Around 7 p.m. Thursday, crews were battling a massive fire on I-85 northbound just south of Ga. 400 when a section of the highway collapsed, officials said.
Fire officials extinguished it on Thursday night after it burned for more than an hour, fire officials said.
“It’s a massive productivity issue,” said Brian McGowan, a former CEO of Atlanta’s economic development arm and now a principal in the U.S. Public Policy and Regulation practice at law firm Dentons.
“You are going to have hundreds or thousands of companies who can’t get their employees to work on time.”
The public sector will also take a blow as tens of thousands of government workers also will be affected.
McGowan said the short-term potential losses are substantial. It will disrupt businesses’ supply chains. Families will have to re-think how they travel around the city.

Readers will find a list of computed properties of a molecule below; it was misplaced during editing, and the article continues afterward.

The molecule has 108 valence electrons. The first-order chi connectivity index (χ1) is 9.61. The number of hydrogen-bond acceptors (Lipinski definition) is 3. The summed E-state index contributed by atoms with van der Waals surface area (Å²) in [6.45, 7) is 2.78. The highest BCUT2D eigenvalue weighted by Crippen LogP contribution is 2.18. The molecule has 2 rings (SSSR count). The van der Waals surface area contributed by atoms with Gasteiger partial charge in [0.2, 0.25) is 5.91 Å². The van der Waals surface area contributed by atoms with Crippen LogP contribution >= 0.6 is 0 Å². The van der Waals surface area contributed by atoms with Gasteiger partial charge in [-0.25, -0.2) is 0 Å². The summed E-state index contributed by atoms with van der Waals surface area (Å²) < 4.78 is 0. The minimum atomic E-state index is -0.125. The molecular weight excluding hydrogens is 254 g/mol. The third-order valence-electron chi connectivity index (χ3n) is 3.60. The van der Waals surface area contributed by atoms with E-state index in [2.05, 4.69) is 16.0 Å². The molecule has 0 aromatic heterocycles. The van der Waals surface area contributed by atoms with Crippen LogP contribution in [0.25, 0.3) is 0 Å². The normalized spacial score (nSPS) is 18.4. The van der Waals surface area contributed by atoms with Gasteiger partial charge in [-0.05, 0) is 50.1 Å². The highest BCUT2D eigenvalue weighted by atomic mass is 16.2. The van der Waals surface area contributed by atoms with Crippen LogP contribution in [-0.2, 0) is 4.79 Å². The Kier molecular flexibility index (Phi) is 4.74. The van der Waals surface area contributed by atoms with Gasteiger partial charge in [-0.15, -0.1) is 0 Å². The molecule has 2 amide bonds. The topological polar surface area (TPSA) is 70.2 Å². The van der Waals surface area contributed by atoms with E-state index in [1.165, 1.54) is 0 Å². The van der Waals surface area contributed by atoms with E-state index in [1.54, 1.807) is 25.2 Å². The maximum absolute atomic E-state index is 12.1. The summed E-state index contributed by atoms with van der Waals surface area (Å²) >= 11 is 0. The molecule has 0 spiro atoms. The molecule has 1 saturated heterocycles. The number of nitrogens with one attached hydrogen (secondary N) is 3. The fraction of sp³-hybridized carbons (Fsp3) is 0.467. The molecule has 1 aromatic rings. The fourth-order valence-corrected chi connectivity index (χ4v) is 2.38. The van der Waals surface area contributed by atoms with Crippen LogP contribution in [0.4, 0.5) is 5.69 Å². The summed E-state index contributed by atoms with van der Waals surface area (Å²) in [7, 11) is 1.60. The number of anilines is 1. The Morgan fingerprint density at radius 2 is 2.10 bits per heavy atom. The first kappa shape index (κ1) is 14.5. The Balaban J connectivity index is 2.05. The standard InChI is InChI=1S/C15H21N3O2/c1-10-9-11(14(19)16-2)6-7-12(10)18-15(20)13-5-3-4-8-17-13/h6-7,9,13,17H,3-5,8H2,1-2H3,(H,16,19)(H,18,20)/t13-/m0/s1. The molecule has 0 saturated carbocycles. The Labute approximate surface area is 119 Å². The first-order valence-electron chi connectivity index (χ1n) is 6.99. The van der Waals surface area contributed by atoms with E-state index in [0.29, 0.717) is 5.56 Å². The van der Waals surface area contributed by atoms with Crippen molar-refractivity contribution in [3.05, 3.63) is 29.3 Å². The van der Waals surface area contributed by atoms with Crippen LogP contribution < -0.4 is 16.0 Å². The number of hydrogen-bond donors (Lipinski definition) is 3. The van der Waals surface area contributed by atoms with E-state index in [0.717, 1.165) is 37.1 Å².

The collapse of the bridge will shift sales at restaurants as diners chose other places to eat because of convenience.
And like the infamous Snowjam debacle of 2014, McGowan said, “it once again highlights the vulnerability of the Atlanta transportation system.”
In economic development, the recruiting of companies and major corporate expansions, companies look for reasons to choose cities as well as reasons not to choose cities. Infrastructure has long been a knock on Atlanta.
The city has passed a roads and bridges sales tax, an infrastructure bond and a $2.5 billion expansion of MARTA. But many of those projects will take years to develop.